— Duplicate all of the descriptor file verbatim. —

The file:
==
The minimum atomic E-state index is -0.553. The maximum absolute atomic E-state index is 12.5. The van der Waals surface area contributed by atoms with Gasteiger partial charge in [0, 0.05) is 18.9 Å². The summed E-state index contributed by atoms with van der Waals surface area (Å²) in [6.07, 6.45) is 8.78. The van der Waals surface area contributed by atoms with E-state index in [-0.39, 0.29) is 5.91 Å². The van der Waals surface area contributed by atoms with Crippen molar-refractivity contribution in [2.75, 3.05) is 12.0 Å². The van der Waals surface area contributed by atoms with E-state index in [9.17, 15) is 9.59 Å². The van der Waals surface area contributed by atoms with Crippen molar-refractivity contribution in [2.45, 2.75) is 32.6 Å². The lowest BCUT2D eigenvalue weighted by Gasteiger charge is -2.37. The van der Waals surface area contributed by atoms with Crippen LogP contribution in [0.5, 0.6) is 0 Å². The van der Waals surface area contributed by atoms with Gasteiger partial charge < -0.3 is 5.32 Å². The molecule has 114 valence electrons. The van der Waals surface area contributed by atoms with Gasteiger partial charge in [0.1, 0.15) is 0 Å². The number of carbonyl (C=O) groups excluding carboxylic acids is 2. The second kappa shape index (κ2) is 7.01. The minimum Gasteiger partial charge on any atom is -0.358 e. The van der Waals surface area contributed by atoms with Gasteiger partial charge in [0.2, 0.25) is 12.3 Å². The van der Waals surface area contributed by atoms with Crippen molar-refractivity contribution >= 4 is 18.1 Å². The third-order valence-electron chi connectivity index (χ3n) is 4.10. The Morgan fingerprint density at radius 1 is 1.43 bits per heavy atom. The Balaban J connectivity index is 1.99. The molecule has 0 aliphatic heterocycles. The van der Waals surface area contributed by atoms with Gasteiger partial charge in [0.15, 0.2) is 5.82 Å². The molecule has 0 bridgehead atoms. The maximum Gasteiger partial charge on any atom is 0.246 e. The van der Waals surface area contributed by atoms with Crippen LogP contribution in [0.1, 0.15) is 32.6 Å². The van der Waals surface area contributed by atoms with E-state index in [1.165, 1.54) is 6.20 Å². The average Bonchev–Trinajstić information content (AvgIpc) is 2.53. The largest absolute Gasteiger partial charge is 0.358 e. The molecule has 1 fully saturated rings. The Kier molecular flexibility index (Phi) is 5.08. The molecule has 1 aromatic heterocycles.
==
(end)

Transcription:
The minimum atomic E-state index is -0.553. The maximum absolute atomic E-state index is 12.5. The van der Waals surface area contributed by atoms with Gasteiger partial charge in [0, 0.05) is 18.9 Å². The summed E-state index contributed by atoms with van der Waals surface area (Å²) in [6.07, 6.45) is 8.78. The van der Waals surface area contributed by atoms with E-state index in [-0.39, 0.29) is 5.91 Å². The van der Waals surface area contributed by atoms with Crippen molar-refractivity contribution in [2.75, 3.05) is 12.0 Å². The van der Waals surface area contributed by atoms with E-state index in [9.17, 15) is 9.59 Å². The van der Waals surface area contributed by atoms with Crippen molar-refractivity contribution in [2.45, 2.75) is 32.6 Å². The lowest BCUT2D eigenvalue weighted by Gasteiger charge is -2.37. The van der Waals surface area contributed by atoms with Crippen LogP contribution in [0.5, 0.6) is 0 Å². The van der Waals surface area contributed by atoms with Gasteiger partial charge < -0.3 is 5.32 Å². The molecule has 114 valence electrons. The van der Waals surface area contributed by atoms with Gasteiger partial charge in [0.1, 0.15) is 0 Å². The number of carbonyl (C=O) groups excluding carboxylic acids is 2. The second kappa shape index (κ2) is 7.01. The minimum Gasteiger partial charge on any atom is -0.358 e. The van der Waals surface area contributed by atoms with Gasteiger partial charge in [0.2, 0.25) is 12.3 Å². The van der Waals surface area contributed by atoms with Crippen molar-refractivity contribution >= 4 is 18.1 Å². The third-order valence-electron chi connectivity index (χ3n) is 4.10. The Morgan fingerprint density at radius 1 is 1.43 bits per heavy atom. The Balaban J connectivity index is 1.99. The molecule has 0 aliphatic heterocycles. The van der Waals surface area contributed by atoms with Gasteiger partial charge in [0.15, 0.2) is 5.82 Å². The molecule has 0 bridgehead atoms. The maximum Gasteiger partial charge on any atom is 0.246 e. The van der Waals surface area contributed by atoms with Crippen LogP contribution in [0.1, 0.15) is 32.6 Å². The van der Waals surface area contributed by atoms with E-state index in [1.165, 1.54) is 6.20 Å². The average Bonchev–Trinajstić information content (AvgIpc) is 2.53. The largest absolute Gasteiger partial charge is 0.358 e. The molecule has 1 fully saturated rings. The Kier molecular flexibility index (Phi) is 5.08. The molecule has 1 aromatic heterocycles.